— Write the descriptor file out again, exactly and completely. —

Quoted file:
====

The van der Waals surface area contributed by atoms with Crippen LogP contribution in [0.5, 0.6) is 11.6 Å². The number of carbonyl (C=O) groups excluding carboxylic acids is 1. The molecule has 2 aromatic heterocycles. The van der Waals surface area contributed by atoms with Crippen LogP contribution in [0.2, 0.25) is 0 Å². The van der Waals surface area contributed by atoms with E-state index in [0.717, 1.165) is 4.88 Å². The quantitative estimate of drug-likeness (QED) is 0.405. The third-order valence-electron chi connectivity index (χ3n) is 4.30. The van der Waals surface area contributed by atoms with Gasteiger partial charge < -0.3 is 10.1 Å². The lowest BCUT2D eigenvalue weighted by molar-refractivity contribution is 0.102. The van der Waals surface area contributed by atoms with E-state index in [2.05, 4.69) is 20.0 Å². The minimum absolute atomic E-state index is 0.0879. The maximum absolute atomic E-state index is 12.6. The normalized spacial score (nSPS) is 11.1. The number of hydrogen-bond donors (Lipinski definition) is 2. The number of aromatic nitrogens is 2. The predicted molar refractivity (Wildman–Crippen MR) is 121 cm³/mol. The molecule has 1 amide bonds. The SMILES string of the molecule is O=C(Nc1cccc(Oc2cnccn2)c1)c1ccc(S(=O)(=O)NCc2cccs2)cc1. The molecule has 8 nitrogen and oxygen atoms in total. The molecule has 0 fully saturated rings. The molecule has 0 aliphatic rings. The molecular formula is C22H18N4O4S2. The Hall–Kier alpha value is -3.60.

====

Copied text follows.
The van der Waals surface area contributed by atoms with Crippen LogP contribution in [0.5, 0.6) is 11.6 Å². The number of carbonyl (C=O) groups excluding carboxylic acids is 1. The molecule has 2 aromatic heterocycles. The van der Waals surface area contributed by atoms with Crippen LogP contribution in [0.2, 0.25) is 0 Å². The van der Waals surface area contributed by atoms with E-state index in [0.717, 1.165) is 4.88 Å². The quantitative estimate of drug-likeness (QED) is 0.405. The third-order valence-electron chi connectivity index (χ3n) is 4.30. The van der Waals surface area contributed by atoms with Gasteiger partial charge < -0.3 is 10.1 Å². The lowest BCUT2D eigenvalue weighted by molar-refractivity contribution is 0.102. The van der Waals surface area contributed by atoms with E-state index in [2.05, 4.69) is 20.0 Å². The minimum absolute atomic E-state index is 0.0879. The maximum absolute atomic E-state index is 12.6. The normalized spacial score (nSPS) is 11.1. The number of hydrogen-bond donors (Lipinski definition) is 2. The number of aromatic nitrogens is 2. The predicted molar refractivity (Wildman–Crippen MR) is 121 cm³/mol. The molecule has 1 amide bonds. The SMILES string of the molecule is O=C(Nc1cccc(Oc2cnccn2)c1)c1ccc(S(=O)(=O)NCc2cccs2)cc1. The molecule has 8 nitrogen and oxygen atoms in total. The molecule has 0 fully saturated rings. The molecule has 0 aliphatic rings. The molecular formula is C22H18N4O4S2. The Hall–Kier alpha value is -3.60.